After occupying Bactria, the strong White Hun army made its way toward Persia. The fact that a so-called nomadic nation, like the Hephtalites and their predecessors, the Kushans, wanted to conquer the settled, wealthy peoples of ancient culture was understandable from their point of view. The nomadic nations were stock-breeders and agricultural peoples in the Bronze Age, according to the archeological finds. However, because of the climatic change in Central Asia, their cultivated fields became steppes or even uncultivable deserts. At that time, they adopted the nomadic, pastoral way of life "with their high degree of adaptation to the environmental possibilities".[9] These harsh circumstances made them strong, brave warriors. Since they possessed only the products derived from stock-breeding, and the exchange of these products did not cover their needs, sometime they had to plunder the richer settled countries surrounding Central Asia. For them, war was almost a profession of livelihood. Initially, they obtained their booty or tribute from China but the Chinese began to build walls as a protection against them.

After that, the nomads wandered toward the west; one group of them occupied the Transcaucasian territories, while others migrated to the south into the small oasis-states of Fergana and Sogdiana and later to Bactria and Gandhara; finally the "fabulous India" became the target of their conquests. They were slowly assimilated into the peoples of the occupied lands; the majority of the tribes even settled there because they did not want to go back to the severe climate of the steppes or the deserts.

It is clear from the archeological finds of the Kushans and the Hephtalites that their kings tolerated nearly all the Asian religions and adopted the customs, languages and religions of the occupied countries. We can find the symbols of the Zoroastrian, Buddhist and Shaiva religions on their coins; moreover the Greek deities appear on the Bactrian finds, characteristic of the late Greco-Bactrian period. We can see the script and language of the conquered countries. On one side of the coin the king's name and title are written in Greek letters in the Bactrian dialect of the Persian language, while on the reverse with Kharosthi script, in Prakrit or with Brahmi script, in Sanskrit. These facts prove their high degree of adaptability.

The wars fought against the Sassanians in Persia actually started because of the Sassa-nian king, Firoz. He withheld the war booty, or at least a part of it, from the Huns, although it was necessary for their living. The Hephtalites came into contact with Yazdigird, the Sas-sanian king, in 457 A.D,, winning many successful battles against him. After Yazdigird's death, his son, Firoz, was the heir to the crown but his younger brother, Hormuzd, deposed him. At that time, Firoz asked the Hephtalites for help and, together with them, he defeated Hormuzd and his army. The King of the White Huns was called Khushnewaz and he already ruled Tokharistan, Badakshan and Bactria.[10] Firoz - though the chiefs of his army warned him - did not pay the agreed war tribute and even started a war against the Hephtalites.[11] He lost the war and a part of his army was destroyed. The White Huns occupied the important town of Gorgo at the Persian-Bactrian border. Firoz again attacked the Hephtalites, taking his sons with him; he left behind only his youngest son, Kubad. The Sassanians suffered a crushing defeat; Firoz and his sons died in the battle. The Sassanian Empire became the vassal of the Hephtalites for a short time. They paid a war tribute every year and they lost two important provinces: Merv and Herat. After the Persian victory, the White Huns prepared for a new conquest: India.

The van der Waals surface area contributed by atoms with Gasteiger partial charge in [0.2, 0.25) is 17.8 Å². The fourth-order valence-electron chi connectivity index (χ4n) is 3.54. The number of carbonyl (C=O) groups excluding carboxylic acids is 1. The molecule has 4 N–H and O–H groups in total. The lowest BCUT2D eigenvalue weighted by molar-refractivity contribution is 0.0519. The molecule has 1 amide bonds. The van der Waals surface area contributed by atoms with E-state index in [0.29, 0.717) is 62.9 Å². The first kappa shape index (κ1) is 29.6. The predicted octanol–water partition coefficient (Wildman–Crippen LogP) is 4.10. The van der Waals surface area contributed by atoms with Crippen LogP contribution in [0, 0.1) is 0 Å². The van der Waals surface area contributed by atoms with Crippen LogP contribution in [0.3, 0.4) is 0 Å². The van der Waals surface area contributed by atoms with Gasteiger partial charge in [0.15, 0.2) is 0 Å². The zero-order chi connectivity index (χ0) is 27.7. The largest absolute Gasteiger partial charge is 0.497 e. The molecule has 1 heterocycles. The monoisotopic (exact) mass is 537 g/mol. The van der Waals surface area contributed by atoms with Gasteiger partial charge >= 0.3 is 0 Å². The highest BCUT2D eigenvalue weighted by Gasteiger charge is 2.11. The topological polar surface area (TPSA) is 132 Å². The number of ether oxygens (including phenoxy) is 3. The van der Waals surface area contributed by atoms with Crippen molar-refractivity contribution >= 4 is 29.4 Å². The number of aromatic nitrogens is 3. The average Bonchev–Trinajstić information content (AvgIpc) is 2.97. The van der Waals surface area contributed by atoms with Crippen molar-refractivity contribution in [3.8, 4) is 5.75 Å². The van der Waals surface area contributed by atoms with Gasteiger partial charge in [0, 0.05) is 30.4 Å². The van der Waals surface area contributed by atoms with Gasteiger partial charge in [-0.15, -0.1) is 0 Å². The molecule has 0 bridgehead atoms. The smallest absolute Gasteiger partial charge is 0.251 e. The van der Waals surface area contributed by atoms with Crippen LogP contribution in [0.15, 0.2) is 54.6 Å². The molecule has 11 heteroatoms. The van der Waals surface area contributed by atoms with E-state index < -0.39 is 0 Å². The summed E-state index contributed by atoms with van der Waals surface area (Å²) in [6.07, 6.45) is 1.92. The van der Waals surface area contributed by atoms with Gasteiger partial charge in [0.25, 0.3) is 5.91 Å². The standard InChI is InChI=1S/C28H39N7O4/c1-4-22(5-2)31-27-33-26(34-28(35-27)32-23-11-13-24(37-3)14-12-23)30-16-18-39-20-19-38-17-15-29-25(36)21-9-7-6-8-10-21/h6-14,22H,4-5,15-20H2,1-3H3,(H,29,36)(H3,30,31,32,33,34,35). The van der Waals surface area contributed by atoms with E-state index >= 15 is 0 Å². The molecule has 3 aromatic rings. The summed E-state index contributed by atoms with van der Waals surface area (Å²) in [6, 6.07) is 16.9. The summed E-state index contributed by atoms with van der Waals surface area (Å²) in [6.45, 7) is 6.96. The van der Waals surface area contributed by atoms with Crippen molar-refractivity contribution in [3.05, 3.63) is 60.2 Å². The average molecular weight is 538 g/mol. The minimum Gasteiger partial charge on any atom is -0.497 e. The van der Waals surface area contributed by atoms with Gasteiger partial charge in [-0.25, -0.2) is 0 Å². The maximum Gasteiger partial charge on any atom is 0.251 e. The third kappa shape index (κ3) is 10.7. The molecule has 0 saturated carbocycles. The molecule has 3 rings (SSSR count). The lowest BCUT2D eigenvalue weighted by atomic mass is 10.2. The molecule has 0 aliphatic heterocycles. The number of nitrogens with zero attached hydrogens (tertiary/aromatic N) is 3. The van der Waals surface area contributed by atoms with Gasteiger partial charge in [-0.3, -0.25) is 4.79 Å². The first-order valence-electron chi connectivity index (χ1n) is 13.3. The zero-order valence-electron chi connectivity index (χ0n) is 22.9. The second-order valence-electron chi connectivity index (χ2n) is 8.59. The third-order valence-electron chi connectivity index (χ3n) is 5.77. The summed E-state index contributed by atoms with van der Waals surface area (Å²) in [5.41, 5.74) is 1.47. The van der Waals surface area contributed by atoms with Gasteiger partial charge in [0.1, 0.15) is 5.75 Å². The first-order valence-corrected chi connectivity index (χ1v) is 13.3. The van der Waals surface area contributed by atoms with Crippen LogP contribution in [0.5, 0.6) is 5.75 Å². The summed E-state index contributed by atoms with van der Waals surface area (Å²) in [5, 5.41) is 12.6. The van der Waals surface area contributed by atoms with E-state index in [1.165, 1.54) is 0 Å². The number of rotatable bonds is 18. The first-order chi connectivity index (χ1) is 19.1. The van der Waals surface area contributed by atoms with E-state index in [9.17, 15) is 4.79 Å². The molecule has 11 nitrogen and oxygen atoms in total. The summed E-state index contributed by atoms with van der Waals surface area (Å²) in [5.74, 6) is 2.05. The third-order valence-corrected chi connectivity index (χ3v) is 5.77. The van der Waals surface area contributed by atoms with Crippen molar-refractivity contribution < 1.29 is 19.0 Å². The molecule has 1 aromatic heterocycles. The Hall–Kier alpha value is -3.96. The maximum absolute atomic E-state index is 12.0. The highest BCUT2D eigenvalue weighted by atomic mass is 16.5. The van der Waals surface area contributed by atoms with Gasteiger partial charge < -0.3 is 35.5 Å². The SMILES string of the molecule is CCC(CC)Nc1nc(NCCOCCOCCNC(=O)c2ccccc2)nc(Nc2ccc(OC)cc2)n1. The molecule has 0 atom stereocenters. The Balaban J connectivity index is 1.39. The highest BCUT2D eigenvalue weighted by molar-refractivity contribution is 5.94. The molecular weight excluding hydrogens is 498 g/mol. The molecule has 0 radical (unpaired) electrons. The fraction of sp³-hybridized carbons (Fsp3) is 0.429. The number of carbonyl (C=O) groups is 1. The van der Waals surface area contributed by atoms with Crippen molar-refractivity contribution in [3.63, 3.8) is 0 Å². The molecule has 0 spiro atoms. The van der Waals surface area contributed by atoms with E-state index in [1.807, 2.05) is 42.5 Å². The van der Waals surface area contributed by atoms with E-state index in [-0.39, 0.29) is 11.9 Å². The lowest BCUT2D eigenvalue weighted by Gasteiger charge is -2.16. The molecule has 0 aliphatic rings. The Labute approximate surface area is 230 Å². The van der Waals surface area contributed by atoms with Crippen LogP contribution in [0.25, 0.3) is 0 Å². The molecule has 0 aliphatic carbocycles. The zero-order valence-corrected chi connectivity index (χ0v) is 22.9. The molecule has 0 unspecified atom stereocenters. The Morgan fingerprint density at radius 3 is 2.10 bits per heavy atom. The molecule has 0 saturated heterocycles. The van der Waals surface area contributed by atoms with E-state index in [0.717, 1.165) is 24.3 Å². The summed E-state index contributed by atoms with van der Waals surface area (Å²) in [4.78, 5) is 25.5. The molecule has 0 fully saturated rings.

However, before writing about the wars in India, we should refer to the sources mentioning the White Huns. Besides the well-known European and West Asian sources: e.g. Proeopius, Theophylactos Simocattes, Moses Khoreni, Jordanes, Ammianus Marcellinus and Cosmas Indicopleustes, primarily the always correct Chinese Annals and the reports of two Buddhist monks, Sung Yun and Hsuan-tsang, the Arabian Al-Beruni and the Persian Fir-dause help us to understand that era. However, because a significant part of the Hephtalite kingdom belonged to ancient India, the Indian literary works, religious scripts and archeo-logical finds contributed to the revelation of their history. The research of the White Huns in Hungary was insufficient because it did not take into consideration the Indian sources.

The Hephtalites, while still living in the Oxus Valley in the 4th century, are mentioned in the Indian Puranas[12], written in Sanskrit. First of all, the Vishnu Purana and the Aitar-eya Brahmana refer to them, calling them "Hunas".[13] At the beginning of the 5th century, the famous poet-writer, Kalidasa, writes about them in his Sanskrit epic: the Raghuvamsha (Raghu's nation):

"Tatra Hunavarodhanam bhartrishu vyaktavikman Kapolapataladeshi babhuva Raghuceshtitam" (68)[14]

The abovementioned quotation translated: "The Huns live in the Oxus Valley. They were created to practice power but the cheeks of their wives blush when they hear of the victory of the heroic Raghu." The other important literary work is Kalhana's Rajatarangini (The Chronicle of the Kings). This work of many volumes by the Kashmirian historian was first translated from Sanskrit into English by Aurel Stein in 1900 A.D.

The data in Kalhana's work should always be compared with other sources because the Kashmirian author dealt freely with the historical facts and dates. However, the names of his books are real and, if we compare his dates with the correct Chinese sources, and the Sanskrit and Prakrit epigraphs and coins found at the archeological excavations, we can obtain the exact data.